Is in a partnership
Some partnerships have an Australian Business Number (ABN) which means security interests may be registered using the ABN instead of the individual's details. To find all security interests for a partnership, you may consider searching on each partner as an individual as well as doing an organisation search using the partnership's ABN.
Is part of a trust
Some trusts have an Australian Business Number (ABN) which means security interests may be registered using the ABN instead of the individual's details. To find all security interests for a trust with an ABN, you may consider searching on the individual as well as doing an organisation search using the trust's ABN.
If the trust doesn’t have an ABN, security interests may be registered using the trustee's details. The trustee may be an individual or organisation. You may need to ask for more documents to find out who the trustee is so you can make sure to search for them using the right details.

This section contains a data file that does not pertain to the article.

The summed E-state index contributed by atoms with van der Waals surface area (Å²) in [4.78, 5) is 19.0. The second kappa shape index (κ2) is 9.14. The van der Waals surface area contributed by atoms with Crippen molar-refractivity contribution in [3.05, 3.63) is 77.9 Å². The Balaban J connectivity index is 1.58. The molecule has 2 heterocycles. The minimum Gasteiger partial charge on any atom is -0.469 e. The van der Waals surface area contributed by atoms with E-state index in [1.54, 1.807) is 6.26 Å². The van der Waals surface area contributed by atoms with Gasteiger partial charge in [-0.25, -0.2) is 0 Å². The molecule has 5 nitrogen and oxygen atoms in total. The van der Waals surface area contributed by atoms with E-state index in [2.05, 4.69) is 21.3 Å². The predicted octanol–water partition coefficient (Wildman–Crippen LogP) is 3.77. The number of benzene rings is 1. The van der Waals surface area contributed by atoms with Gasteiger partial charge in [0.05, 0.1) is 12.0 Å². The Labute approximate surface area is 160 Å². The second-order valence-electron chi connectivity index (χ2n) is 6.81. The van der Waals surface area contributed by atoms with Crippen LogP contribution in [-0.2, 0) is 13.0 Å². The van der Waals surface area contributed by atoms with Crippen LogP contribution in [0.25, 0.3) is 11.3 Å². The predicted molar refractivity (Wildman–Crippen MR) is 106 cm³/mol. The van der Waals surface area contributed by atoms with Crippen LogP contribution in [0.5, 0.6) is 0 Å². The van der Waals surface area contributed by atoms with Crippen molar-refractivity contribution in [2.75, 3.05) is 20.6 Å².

Your search results
When you’ve done your search, you’ll get a PPSR search certificate. This will show you all the security interests registered on the PPSR against the serial number you’ve searched for. The PPSR search certificate is a legal record.
The certificate can be emailed to you or viewed on screen and saved as a PDF. You can get a copy of your search certificate at a later date at no additional cost.
Look at your search certificate under the heading ‘PPSR Registration Details’:
If your certificate says:
‘There is no security interest or other registration kind registered on the PPSR against the individual grantor in the search criteria details.'